Tuesday, July 12, 2011
Stuart Neville's Stolen Souls
Due out in the U.S. in October, Stuart Neville's third crime novel, Stolen Souls, is a terrifying trip through a heartless underworld, the dark side of today's Belfast. Galya, forced into prostitution and trapped in a Belfast brothel, escapes by killing a Lithuanian, one of her captors, but every time she seems to have gotten free, another monster appears. And this story is full of monsters: corruption, greed, ruthlessness, and lack of empathy reign.
There are a couple of character with redeeming qualities, beyond Galya herself. Detective Inspector Jack Lennon, the central character, now, in a series that started with a focus on someone else, is deeply flawed, struggling personally and professionally, but not a monster. His daughter (abandoned by him during her first years but now jealously guarded from her mother's family (see the first two novels for details of that relationship) and other threats, retains some of her second sight and is taken care of more often by Susan, her father's neighbor and sort-of girlfriend, more often than by her father himself. Susan is an ordinary person, not a saint but in the novel's mire of horrible people, she shines out as a beacon of normalcy.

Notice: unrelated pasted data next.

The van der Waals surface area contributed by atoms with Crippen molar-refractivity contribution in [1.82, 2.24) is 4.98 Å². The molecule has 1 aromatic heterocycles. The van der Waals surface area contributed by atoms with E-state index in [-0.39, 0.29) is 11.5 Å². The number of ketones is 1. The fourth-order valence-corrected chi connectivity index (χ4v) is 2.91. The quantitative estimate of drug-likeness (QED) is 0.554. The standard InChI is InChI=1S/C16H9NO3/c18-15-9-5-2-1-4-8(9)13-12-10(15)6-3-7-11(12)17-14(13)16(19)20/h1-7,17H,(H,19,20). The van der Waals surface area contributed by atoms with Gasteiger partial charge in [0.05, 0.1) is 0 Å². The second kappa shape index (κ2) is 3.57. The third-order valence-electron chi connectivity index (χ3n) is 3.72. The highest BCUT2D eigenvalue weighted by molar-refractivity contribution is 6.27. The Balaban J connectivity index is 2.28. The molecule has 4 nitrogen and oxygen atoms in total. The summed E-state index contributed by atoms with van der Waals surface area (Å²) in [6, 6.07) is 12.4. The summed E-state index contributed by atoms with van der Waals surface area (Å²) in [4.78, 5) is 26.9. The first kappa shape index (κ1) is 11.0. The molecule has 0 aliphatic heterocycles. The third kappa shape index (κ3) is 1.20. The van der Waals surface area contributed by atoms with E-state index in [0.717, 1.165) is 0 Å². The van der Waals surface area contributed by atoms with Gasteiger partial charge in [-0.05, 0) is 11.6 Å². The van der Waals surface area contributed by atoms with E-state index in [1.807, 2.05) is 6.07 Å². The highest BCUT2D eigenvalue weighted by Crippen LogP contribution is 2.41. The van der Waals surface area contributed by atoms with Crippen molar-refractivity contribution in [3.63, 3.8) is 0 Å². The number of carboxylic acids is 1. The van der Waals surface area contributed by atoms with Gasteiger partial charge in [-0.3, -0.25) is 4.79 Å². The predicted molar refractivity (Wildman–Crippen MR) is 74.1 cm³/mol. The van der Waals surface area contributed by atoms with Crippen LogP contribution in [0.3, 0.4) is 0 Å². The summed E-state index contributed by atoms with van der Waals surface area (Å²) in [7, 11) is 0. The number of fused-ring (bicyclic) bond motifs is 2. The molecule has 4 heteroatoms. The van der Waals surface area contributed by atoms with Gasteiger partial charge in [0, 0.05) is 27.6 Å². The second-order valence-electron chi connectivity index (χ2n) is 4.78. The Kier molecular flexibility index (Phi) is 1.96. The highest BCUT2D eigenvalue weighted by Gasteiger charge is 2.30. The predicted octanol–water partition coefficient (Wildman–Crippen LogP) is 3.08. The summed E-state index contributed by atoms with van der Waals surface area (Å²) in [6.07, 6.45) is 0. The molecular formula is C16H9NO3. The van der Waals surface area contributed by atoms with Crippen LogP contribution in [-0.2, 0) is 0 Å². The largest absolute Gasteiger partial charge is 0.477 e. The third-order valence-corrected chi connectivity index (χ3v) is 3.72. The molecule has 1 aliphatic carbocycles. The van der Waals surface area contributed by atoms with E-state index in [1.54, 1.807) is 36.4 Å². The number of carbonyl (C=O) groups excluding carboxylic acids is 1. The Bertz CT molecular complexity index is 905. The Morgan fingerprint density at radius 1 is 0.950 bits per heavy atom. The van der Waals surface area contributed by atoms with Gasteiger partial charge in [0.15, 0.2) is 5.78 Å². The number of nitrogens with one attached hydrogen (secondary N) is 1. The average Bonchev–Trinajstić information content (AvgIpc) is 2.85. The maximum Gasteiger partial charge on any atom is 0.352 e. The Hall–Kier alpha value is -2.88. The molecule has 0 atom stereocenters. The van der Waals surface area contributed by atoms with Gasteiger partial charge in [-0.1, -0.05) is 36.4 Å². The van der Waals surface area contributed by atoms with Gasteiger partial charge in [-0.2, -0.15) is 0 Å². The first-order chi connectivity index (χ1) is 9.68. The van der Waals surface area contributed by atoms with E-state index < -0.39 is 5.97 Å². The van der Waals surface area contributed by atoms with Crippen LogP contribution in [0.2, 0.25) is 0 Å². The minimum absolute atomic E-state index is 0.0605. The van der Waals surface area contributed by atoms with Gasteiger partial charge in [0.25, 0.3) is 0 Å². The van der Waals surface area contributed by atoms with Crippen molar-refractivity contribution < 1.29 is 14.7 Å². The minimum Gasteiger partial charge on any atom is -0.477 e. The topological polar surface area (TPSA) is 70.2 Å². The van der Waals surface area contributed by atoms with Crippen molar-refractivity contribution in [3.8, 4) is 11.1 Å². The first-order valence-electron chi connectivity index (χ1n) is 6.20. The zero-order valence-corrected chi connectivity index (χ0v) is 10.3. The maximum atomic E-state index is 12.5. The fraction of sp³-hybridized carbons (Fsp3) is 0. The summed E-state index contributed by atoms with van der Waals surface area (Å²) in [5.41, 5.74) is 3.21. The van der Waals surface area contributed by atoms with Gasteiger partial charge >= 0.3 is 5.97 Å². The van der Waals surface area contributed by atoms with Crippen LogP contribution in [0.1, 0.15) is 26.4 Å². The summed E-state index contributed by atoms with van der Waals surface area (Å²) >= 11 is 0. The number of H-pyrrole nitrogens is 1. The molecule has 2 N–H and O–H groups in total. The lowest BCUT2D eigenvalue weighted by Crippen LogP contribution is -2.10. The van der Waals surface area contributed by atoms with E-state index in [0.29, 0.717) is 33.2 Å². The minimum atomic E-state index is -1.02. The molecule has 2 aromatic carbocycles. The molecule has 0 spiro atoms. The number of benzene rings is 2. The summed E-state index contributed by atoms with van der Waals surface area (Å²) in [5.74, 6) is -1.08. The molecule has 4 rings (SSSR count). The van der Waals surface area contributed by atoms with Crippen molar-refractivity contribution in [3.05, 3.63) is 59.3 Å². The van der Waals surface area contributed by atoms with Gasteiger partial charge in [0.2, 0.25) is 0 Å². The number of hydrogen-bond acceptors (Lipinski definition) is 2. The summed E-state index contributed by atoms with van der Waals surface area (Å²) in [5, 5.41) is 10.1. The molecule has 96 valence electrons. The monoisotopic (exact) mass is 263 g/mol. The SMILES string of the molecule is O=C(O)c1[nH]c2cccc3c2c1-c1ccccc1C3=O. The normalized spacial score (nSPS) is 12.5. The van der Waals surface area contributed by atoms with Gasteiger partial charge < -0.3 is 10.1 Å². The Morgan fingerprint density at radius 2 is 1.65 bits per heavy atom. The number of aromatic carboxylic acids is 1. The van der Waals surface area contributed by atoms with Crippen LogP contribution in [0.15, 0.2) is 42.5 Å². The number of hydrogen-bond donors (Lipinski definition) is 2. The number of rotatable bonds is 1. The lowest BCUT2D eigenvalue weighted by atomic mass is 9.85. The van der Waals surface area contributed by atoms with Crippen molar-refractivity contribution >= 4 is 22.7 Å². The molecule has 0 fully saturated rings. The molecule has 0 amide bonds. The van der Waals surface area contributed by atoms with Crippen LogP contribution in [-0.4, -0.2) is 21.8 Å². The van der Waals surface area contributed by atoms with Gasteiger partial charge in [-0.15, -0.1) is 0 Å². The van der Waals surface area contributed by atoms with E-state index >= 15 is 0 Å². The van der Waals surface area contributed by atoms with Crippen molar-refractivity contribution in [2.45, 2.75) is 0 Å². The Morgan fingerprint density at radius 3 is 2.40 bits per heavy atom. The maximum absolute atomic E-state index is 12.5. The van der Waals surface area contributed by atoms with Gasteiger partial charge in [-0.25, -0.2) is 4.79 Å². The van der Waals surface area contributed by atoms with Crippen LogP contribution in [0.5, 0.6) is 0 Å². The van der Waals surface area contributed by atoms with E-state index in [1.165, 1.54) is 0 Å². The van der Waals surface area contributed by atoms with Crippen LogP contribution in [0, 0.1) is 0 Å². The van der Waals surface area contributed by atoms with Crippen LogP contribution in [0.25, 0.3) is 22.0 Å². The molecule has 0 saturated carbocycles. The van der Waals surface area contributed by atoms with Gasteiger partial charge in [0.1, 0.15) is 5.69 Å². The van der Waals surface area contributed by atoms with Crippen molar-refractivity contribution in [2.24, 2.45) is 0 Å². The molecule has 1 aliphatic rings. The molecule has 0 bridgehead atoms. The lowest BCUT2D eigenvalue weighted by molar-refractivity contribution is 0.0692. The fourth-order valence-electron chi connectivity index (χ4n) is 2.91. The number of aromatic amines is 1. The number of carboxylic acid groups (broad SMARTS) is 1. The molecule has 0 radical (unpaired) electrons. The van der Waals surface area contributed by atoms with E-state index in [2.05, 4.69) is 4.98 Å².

As Galya bounces from frying pan to fire, Lennon follows in her wake, tracing the murders that followed the Lithuanian's death (andn there are a lot of deaths). The story is part gang war, part serial killer story, and part revenge tragedy (some of which is carried over from the previous novels, and various elements threaten Lennon from different angles.
A casual reader might have thought The Ghosts of Belfast, Neville's first book, to be an unlikely candidate for a sequel; and that same reader might have thought, after reading Collusion, the second in the series, that any sequel would be unlikely to sustain the ruthless momentum of the first two. But Stolen Souls, while quite different from the first two, is equally compelling and rewarding (and also equally dark, even without the emphasis of the earlier two books on the legacy of the troubles, a minor element here).